Insect farming startup Ynsect SAS has secured more funding as it expands globally and looks to prioritize higher-value food for pets and humans.

The French company closed a €160 million ($175 million) financing round, bringing the total amount raised so far to about $625 million. It’s shifting away from animal feed — such as mealworms fed to fish — to high-margin pet food and food ingredients to boost profit amid soaring energy, raw materials and debt costs.

“We are really focused today on where the value, the revenue are the highest,” and where the climate and biodiversity footprints are best, Ynsect co-founder Antoine Hubert said in an interview. “Animal feed is a good market, but it takes more time to make a positive financial and economic impact.”

Insects have emerged as a sustainable protein, helped by regulatory approvals in Europe, but bugs still remain a niche market and pricier food in the West. Securing financing has also been difficult for startups and new technologies amid increased investor scrutiny and more limited funding.

Hubert reiterated the challenges the sector faces, saying investors are thinking harder about where to put their money.

“It’s positive to see in this tough environment, to find support and people who believe in what you are doing,” he said.

He didn’t name the investors in the most recent round because Ynsect is currently discussing a second tranche of the funding, to be concluded this year. Previous backers have included Astanor Ventures, Bpifrance and Iron Man movie actor Robert Downey Jr.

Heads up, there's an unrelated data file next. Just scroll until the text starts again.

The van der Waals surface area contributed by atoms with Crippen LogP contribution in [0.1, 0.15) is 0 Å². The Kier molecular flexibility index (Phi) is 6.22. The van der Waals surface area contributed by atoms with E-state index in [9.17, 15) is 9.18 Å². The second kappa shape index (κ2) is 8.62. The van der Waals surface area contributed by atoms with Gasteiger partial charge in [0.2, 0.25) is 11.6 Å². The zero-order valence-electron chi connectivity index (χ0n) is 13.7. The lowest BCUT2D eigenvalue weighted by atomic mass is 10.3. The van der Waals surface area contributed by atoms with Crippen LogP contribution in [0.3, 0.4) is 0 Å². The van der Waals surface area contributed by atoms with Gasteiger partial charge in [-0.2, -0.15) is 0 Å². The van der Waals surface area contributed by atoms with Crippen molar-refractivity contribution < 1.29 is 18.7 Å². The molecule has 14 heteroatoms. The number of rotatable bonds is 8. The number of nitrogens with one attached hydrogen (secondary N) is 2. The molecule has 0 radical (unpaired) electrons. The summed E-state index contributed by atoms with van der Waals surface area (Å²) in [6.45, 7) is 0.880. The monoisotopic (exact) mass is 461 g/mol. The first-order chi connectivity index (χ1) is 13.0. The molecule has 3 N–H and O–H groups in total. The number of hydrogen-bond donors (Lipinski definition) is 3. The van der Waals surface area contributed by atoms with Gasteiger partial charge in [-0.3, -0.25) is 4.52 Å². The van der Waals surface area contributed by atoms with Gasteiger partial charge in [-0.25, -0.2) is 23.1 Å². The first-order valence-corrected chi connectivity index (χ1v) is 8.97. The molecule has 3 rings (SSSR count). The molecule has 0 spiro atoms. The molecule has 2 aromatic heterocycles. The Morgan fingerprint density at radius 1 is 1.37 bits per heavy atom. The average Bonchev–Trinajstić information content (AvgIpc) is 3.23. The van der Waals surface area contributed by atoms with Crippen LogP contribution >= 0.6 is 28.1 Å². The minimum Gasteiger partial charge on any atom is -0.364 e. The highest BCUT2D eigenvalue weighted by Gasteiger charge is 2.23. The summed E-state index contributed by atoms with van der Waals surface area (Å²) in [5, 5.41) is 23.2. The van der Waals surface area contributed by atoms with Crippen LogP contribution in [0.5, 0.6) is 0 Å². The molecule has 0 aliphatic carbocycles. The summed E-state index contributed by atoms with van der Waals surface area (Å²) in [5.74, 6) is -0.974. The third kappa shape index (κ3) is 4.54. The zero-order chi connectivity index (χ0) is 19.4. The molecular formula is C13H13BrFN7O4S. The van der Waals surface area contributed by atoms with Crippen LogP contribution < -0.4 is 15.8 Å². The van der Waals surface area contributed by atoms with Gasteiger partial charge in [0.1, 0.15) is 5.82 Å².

Ynsect, which operates farms in France, the Netherlands and the US, is also expanding in Mexico, while eyeing a possible entry into Asia. Its Amiens plant in northern France, which it says is the world’s largest vertical farm, is expected to deliver as much as 160,000 tons of insects a year.

The company has secured about $175 million in supply contracts and is in the process of negotiating customer deals worth about $1 billion.

It’s seeking to follow an “asset-light,” less capital-intensive business model with a combination of joint ventures and licensing agreements. It plans to phase out production of food ingredients at its Dutch farm and gradually convert it into a scientific center.

The strategy shift will lead to the global workforce of 360 people being reduced by about 20%, though the company still plans to hire roughly 40 people for new positions.